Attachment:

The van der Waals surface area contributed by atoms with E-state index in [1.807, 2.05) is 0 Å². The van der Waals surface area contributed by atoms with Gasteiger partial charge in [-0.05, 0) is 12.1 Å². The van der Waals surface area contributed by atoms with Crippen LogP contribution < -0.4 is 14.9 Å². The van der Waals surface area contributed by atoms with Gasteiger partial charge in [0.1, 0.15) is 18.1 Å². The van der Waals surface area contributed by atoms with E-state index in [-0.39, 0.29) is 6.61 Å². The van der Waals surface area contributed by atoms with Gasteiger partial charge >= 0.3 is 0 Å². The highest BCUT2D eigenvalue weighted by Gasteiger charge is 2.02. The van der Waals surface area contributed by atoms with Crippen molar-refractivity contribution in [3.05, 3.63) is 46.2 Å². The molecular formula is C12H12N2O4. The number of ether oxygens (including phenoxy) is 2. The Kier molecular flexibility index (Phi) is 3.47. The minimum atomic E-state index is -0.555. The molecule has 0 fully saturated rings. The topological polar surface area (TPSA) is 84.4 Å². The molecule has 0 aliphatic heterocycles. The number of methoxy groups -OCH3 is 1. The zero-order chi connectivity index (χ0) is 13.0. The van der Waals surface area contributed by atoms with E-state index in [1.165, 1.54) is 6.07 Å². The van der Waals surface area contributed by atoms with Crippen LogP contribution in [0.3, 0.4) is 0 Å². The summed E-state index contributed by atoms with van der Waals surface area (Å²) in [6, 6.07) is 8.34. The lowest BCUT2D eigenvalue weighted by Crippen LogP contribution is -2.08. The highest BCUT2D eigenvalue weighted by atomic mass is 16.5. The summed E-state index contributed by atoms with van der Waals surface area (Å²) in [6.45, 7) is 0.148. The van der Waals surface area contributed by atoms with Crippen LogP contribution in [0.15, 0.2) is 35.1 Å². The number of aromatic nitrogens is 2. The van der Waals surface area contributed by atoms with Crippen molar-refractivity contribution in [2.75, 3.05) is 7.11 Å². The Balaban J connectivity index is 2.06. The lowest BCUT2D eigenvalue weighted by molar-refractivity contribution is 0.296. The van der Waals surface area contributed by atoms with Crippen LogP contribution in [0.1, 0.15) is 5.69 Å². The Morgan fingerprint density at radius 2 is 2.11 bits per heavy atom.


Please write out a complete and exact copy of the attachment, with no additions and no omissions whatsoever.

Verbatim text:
The van der Waals surface area contributed by atoms with E-state index in [1.807, 2.05) is 0 Å². The van der Waals surface area contributed by atoms with Gasteiger partial charge in [-0.05, 0) is 12.1 Å². The van der Waals surface area contributed by atoms with Crippen LogP contribution < -0.4 is 14.9 Å². The van der Waals surface area contributed by atoms with Gasteiger partial charge in [0.1, 0.15) is 18.1 Å². The van der Waals surface area contributed by atoms with E-state index in [-0.39, 0.29) is 6.61 Å². The van der Waals surface area contributed by atoms with Gasteiger partial charge >= 0.3 is 0 Å². The highest BCUT2D eigenvalue weighted by Gasteiger charge is 2.02. The van der Waals surface area contributed by atoms with Crippen molar-refractivity contribution in [3.05, 3.63) is 46.2 Å². The molecular formula is C12H12N2O4. The number of ether oxygens (including phenoxy) is 2. The Kier molecular flexibility index (Phi) is 3.47. The minimum atomic E-state index is -0.555. The molecule has 0 fully saturated rings. The topological polar surface area (TPSA) is 84.4 Å². The molecule has 0 aliphatic heterocycles. The number of methoxy groups -OCH3 is 1. The zero-order chi connectivity index (χ0) is 13.0. The van der Waals surface area contributed by atoms with E-state index in [1.165, 1.54) is 6.07 Å². The van der Waals surface area contributed by atoms with Crippen LogP contribution in [0.3, 0.4) is 0 Å². The summed E-state index contributed by atoms with van der Waals surface area (Å²) in [6, 6.07) is 8.34. The lowest BCUT2D eigenvalue weighted by Crippen LogP contribution is -2.08. The highest BCUT2D eigenvalue weighted by atomic mass is 16.5. The summed E-state index contributed by atoms with van der Waals surface area (Å²) in [6.45, 7) is 0.148. The van der Waals surface area contributed by atoms with Crippen LogP contribution in [0.15, 0.2) is 35.1 Å². The number of aromatic nitrogens is 2. The van der Waals surface area contributed by atoms with Crippen molar-refractivity contribution in [2.75, 3.05) is 7.11 Å². The Balaban J connectivity index is 2.06. The lowest BCUT2D eigenvalue weighted by molar-refractivity contribution is 0.296. The van der Waals surface area contributed by atoms with Crippen LogP contribution in [0.1, 0.15) is 5.69 Å². The Morgan fingerprint density at radius 2 is 2.11 bits per heavy atom.